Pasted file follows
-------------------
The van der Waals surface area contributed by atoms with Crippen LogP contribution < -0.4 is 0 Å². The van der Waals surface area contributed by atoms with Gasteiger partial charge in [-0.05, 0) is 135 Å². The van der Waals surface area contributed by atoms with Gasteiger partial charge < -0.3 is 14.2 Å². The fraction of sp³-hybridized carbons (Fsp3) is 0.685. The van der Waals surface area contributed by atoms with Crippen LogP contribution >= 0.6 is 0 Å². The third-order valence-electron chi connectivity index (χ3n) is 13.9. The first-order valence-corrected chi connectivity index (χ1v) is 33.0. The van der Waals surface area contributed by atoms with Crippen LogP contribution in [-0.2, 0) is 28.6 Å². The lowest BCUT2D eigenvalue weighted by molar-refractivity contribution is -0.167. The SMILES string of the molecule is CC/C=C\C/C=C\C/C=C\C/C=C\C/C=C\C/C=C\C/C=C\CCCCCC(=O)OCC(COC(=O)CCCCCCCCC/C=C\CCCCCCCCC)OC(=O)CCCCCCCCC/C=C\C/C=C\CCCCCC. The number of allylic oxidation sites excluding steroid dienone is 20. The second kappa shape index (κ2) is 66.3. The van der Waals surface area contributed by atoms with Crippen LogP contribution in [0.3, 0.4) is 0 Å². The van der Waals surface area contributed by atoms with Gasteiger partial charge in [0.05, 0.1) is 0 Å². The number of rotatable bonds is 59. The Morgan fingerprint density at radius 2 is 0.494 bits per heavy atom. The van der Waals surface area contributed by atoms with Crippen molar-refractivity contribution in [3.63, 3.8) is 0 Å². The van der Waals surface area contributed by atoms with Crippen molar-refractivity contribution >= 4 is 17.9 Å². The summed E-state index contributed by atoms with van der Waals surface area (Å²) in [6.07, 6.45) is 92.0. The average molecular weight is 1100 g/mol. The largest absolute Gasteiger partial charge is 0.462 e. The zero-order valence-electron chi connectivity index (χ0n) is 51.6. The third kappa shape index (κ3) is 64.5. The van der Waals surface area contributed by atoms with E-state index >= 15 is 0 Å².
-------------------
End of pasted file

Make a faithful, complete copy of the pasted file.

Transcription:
The van der Waals surface area contributed by atoms with Crippen LogP contribution < -0.4 is 0 Å². The van der Waals surface area contributed by atoms with Gasteiger partial charge in [-0.05, 0) is 135 Å². The van der Waals surface area contributed by atoms with Gasteiger partial charge < -0.3 is 14.2 Å². The fraction of sp³-hybridized carbons (Fsp3) is 0.685. The van der Waals surface area contributed by atoms with Crippen LogP contribution >= 0.6 is 0 Å². The third-order valence-electron chi connectivity index (χ3n) is 13.9. The first-order valence-corrected chi connectivity index (χ1v) is 33.0. The van der Waals surface area contributed by atoms with Crippen LogP contribution in [-0.2, 0) is 28.6 Å². The lowest BCUT2D eigenvalue weighted by molar-refractivity contribution is -0.167. The SMILES string of the molecule is CC/C=C\C/C=C\C/C=C\C/C=C\C/C=C\C/C=C\C/C=C\CCCCCC(=O)OCC(COC(=O)CCCCCCCCC/C=C\CCCCCCCCC)OC(=O)CCCCCCCCC/C=C\C/C=C\CCCCCC. The number of allylic oxidation sites excluding steroid dienone is 20. The second kappa shape index (κ2) is 66.3. The van der Waals surface area contributed by atoms with Crippen LogP contribution in [0.3, 0.4) is 0 Å². The van der Waals surface area contributed by atoms with Gasteiger partial charge in [0.05, 0.1) is 0 Å². The number of rotatable bonds is 59. The Morgan fingerprint density at radius 2 is 0.494 bits per heavy atom. The van der Waals surface area contributed by atoms with Crippen molar-refractivity contribution in [3.63, 3.8) is 0 Å². The van der Waals surface area contributed by atoms with Crippen molar-refractivity contribution >= 4 is 17.9 Å². The summed E-state index contributed by atoms with van der Waals surface area (Å²) in [6.07, 6.45) is 92.0. The average molecular weight is 1100 g/mol. The largest absolute Gasteiger partial charge is 0.462 e. The zero-order valence-electron chi connectivity index (χ0n) is 51.6. The third kappa shape index (κ3) is 64.5. The van der Waals surface area contributed by atoms with E-state index >= 15 is 0 Å².